Croatian oil and gas concern INA, a unit of Hungarian peer MOL, which also exercises management rights, will concentrate refining activities at its refinery in Rijeka and convert its refinery in Sisak into an industrial site, INA was cited as saying by Hungarian news agency MTI Wednesday.
The measure, decided by the board, is part of a strategy, dubbed INA Downstream 2023 New Course, that focuses on "ensuring sustainability and profitability" of the companyʼs refining and marketing activities. INA noted that these activities are generating annual losses of HRK 1 billion (approx. EUR 134.7 million) at present.
The Rijeka refinery will become a "top-level European refinery," supported by investments of more than HRK 4 bln, INA said. The Sisak industrial site "will remain a valuable part of INAʼs operations," it added.
Alternative uses for the site could include bio component refining, petrochemical production, logistics, bitumen, renewables and lubricant production.
"The company is focused on keeping as much workforce as needed in line with actual business needs and stresses that there will be no non-voluntary redundancy program next year," INA said.
INA expects the implementation of the program to lift annual EBITA by more than HRK 1 bln after 2023.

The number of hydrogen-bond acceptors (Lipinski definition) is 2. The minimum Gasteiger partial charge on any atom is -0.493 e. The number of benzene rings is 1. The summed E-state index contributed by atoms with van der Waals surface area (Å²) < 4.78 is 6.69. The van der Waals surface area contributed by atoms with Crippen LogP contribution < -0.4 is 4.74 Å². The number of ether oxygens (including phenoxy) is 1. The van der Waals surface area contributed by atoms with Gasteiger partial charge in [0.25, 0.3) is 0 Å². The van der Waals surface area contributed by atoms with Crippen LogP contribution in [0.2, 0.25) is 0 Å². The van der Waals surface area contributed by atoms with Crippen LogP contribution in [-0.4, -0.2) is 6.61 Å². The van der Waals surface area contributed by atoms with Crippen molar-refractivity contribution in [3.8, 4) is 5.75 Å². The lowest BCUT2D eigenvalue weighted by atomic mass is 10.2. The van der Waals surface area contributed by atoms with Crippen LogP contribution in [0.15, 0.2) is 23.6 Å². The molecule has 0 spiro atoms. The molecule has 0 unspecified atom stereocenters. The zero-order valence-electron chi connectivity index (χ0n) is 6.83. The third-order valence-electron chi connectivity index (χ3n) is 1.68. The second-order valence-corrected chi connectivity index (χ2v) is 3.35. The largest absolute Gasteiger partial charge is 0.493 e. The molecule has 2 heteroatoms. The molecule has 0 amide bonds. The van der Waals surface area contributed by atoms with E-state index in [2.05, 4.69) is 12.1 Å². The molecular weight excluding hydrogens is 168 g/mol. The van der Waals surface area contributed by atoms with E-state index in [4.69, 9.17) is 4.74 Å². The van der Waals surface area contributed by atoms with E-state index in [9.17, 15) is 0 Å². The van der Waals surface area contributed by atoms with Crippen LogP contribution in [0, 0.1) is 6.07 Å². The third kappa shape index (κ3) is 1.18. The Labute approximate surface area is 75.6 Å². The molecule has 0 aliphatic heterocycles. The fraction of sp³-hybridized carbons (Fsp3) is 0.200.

MOL and the state of Croatia each hold just under half of INAʼs shares, but MOL exercises management rights in the company. The stakeholders have long been at odds over investments at the firm, and Croatiaʼs government earlier said it was willing to buy out MOL.
Controversy has also long been brewing over the manner in which MOL acquired management rights in the Croatian firm. Zsolt Hernádi, the chairman and CEO of MOL, is wanted in Croatia for allegedly bribing former Croatian Prime Minister Ivo Sanader a decade earlier to grant MOL the rights. While Hernádi was acquitted of the charge by the Hungarian judiciary, the governing body of Interpol decided in November to allow Croatia to renew a Red Notice for the arrest of Hernádi to face retrial on corruption charges.